The Hit List is our guide to the best new food and drink experiences in LA. We track new openings across the city, and then visit as many as we can. While the Hit List is by no means an exhaustive list of every good new spot, one thing you can always rely on is that we’ll only include places that we have genuinely checked out.
Our goal is for this list to be as diverse as the city itself - inclusive of a wide range of cuisines, price points, neighborhoods, chefs and owners of all backgrounds, and the multifaceted communities within the industry. If you think we missed a great new place, we want to hear about it. Shoot us an email at email@example.com
New to the Hit List (9/09): Melanie
At first glance, Melanie looks and feels like many other good wine bars around town. There’s a well-curated list filled with mostly European biodynamic wines, a cute space that feels like a friends’ living room right as the party is starting to peak, and a menu filled with snacks you want to be eating while drinking chilled Beaujolais. But what makes this Beverly Grove spot great are the actual people serving you the wine. Melanie is owned by the same crew behind Sushi Note and Augustine Wine Bar, two of our favorite places to drink wine in LA simply because the sommeliers know how to level with you. No question is a dumb question, even if you ask if orange wine is made from oranges. They’ll also happily keep offering tastes until you find your match. As far as the food goes, the mussels are a standout. They’re plump, buttery, and come bathed in a rich, savory vadouvan curry. We also loved the stone fruit toast topped with Iberico jamon, and though it’s not technically on the menu, be sure to ask for a side of their perfectly-crispy shoestring fries. They’ll go great with your next bottle.
- Brant Cox, Editorial Lead
If you’ve ever lived in, visited, or googled the city of Chicago, you’ve probably heard of Girl & The Goat. Since opening in 2010, it’s become one of the most popular restaurants there, thanks to chef Stephanie Izard’s celebrity Top Chef status and intense meat-forward dishes you can’t really find anywhere else. Needless to say, her second location in the Arts District is cause for excitement. The massive space on Mateo St. is stunning, but an industrial, green-plants-everywhere aesthetic is something we’ve seen plenty of around these parts. But what sets Girl & The Goat apart from the pack - and why we’re including it here - is the remarkably tasty food. You could argue the menu here is a bit all over the place and somewhat hard to define - and you’d be right - but who cares if we can’t categorize goat liver mousse topped with grilled blueberries and served with piping hot crumpets? It’s just delicious.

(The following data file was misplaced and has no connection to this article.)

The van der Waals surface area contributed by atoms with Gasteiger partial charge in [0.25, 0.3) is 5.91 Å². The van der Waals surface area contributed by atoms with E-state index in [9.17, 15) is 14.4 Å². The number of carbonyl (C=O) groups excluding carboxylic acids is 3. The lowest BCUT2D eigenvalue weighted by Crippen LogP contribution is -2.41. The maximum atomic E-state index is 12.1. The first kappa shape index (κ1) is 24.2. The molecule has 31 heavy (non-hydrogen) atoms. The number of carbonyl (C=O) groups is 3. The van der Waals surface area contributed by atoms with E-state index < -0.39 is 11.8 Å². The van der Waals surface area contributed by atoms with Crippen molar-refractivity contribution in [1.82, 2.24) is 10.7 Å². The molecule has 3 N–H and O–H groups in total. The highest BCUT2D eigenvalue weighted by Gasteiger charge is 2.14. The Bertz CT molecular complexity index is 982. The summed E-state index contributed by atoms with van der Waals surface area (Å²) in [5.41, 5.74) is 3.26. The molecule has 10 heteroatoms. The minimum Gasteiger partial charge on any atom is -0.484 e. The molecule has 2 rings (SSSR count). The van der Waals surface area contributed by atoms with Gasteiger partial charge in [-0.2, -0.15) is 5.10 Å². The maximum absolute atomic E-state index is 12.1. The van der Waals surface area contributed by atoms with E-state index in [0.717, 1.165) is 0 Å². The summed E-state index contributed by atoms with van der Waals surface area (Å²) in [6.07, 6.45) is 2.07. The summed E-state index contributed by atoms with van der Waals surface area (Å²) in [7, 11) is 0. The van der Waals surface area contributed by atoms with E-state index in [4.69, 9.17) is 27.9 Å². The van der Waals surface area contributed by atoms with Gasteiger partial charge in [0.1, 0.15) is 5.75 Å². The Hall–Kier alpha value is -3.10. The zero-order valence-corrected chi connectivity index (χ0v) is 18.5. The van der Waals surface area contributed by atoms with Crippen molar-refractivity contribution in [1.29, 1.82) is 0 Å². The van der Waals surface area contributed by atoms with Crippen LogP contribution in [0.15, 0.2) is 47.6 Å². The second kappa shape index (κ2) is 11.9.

Edobox opened on Main Street in Santa Monica back in October, but we only recently discovered it when the lantern-lit sidewalk setup lured us in off the street. Now, it’s our new favorite sushi option in Santa Monica, and where you should be going on dinner dates when you want to seem both beachy and put-together. The thing to order here is bento boxes - there are a few options, but all of them come with spicy cucumber salad, edamame, fried rice, delicious beef dumplings, and some sort of protein like baked cod or chicken karaage. Each partition is excellent, but you don’t need to order one box per person. Instead, order one for every two or three people, and supplement with flower-adorned sushi and sashimi (we like the buttery chu-toro nigiri and the hamachi appetizer). Sip beer and sake, and enjoy the people-watching just steps from the beach.
-Arden Shore, Senior Editor
Amigas Amores is an Italian/Mexican pop-up that’s been doing various stints around town for a while, but as of April this year, the husband-wife operation have planted permanent roots on York Blvd. in Highland Park. Right now, the experience happens in a discreet parking lot (you get directions once you RSVP) decorated with string lights, papel picado, and a front row seat of Chef Danielle Duran-Zecca’s cooking. The menu changes weekly, but you can generally expect dishes like pillow-y soft elote agnolotti, lobster black ink fettuccine topped with epazote breadcrumbs, and a calzone filled with perfectly-cooked pork carnitas and mozzarella and Oaxacan cheese. Oh, and a lot of wine. There are plans to open permanently in the adjacent building by fall, but in the meantime, make reservations now for one of the most delicious - and personalized - dining experiences in LA. They’re currently serving on Friday nights and Sunday afternoons for brunch.
Moo’s Craft BBQ is not a new operation. Michelle and Andrew Muñoz started as backyard pop-up in East LA before taking on eventual stints at Smorgasburg. But with a new permanent space in Lincoln Heights - complete with a taproom and expansive side patio - the time to become a devout consumer of this popular BBQ is now. They’re currently only open Friday through Sunday from 11am until sell-out (which usually happens by 2pm), so we recommend showing up early and bringing some patience - you’ll be in line for several hours. So what’s the hype about? Central Texas-style BBQ that rivals the best of central Texas. Think pork ribs, smoked turkey, pulled pork, and the best brisket I have ever eaten. That said, the highlights on Moo’s menu aren’t just limited to big slabs of meat. The mac and cheese is crusty on top and properly gooey inside, the dill-heavy potato salad is light and fragrant, and if you show up to your next friend picnic with some of their tres leche pudding bread pudding, you’ll be the star of the afternoon.